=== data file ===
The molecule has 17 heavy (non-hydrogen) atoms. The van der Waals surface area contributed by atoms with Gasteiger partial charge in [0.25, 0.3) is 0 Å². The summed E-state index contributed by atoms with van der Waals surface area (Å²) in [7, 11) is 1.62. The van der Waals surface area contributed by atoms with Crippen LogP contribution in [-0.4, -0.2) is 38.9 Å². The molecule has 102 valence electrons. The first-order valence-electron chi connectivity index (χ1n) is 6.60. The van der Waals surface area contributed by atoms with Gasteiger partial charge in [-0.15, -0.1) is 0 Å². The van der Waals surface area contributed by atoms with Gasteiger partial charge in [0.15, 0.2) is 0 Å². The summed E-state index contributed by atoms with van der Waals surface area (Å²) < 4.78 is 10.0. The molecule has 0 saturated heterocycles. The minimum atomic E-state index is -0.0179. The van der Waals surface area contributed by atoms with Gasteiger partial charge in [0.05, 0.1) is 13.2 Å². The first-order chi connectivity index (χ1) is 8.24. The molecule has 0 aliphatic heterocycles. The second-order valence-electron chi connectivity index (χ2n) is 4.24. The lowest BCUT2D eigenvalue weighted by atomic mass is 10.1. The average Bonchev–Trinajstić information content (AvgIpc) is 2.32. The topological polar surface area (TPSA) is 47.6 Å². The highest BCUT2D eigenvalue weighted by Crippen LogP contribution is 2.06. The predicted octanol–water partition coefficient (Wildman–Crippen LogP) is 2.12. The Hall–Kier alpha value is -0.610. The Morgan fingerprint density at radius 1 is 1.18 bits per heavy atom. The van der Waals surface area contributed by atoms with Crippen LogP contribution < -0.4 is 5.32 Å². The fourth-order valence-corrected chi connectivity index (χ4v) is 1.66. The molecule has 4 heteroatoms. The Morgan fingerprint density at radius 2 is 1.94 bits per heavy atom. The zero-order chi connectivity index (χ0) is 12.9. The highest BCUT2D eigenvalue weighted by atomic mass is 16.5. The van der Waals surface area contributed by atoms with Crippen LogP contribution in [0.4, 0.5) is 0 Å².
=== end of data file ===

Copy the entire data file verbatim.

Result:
The molecule has 17 heavy (non-hydrogen) atoms. The van der Waals surface area contributed by atoms with Gasteiger partial charge in [0.25, 0.3) is 0 Å². The summed E-state index contributed by atoms with van der Waals surface area (Å²) in [7, 11) is 1.62. The van der Waals surface area contributed by atoms with Crippen LogP contribution in [-0.4, -0.2) is 38.9 Å². The molecule has 102 valence electrons. The first-order valence-electron chi connectivity index (χ1n) is 6.60. The van der Waals surface area contributed by atoms with Gasteiger partial charge in [-0.15, -0.1) is 0 Å². The van der Waals surface area contributed by atoms with Gasteiger partial charge in [0.15, 0.2) is 0 Å². The summed E-state index contributed by atoms with van der Waals surface area (Å²) < 4.78 is 10.0. The molecule has 0 saturated heterocycles. The minimum atomic E-state index is -0.0179. The van der Waals surface area contributed by atoms with Gasteiger partial charge in [0.05, 0.1) is 13.2 Å². The first-order chi connectivity index (χ1) is 8.24. The molecule has 0 aliphatic heterocycles. The second-order valence-electron chi connectivity index (χ2n) is 4.24. The lowest BCUT2D eigenvalue weighted by atomic mass is 10.1. The average Bonchev–Trinajstić information content (AvgIpc) is 2.32. The topological polar surface area (TPSA) is 47.6 Å². The highest BCUT2D eigenvalue weighted by Crippen LogP contribution is 2.06. The predicted octanol–water partition coefficient (Wildman–Crippen LogP) is 2.12. The Hall–Kier alpha value is -0.610. The Morgan fingerprint density at radius 1 is 1.18 bits per heavy atom. The van der Waals surface area contributed by atoms with Crippen LogP contribution < -0.4 is 5.32 Å². The fourth-order valence-corrected chi connectivity index (χ4v) is 1.66. The molecule has 4 heteroatoms. The Morgan fingerprint density at radius 2 is 1.94 bits per heavy atom. The zero-order chi connectivity index (χ0) is 12.9. The highest BCUT2D eigenvalue weighted by atomic mass is 16.5. The van der Waals surface area contributed by atoms with Crippen LogP contribution in [0.4, 0.5) is 0 Å².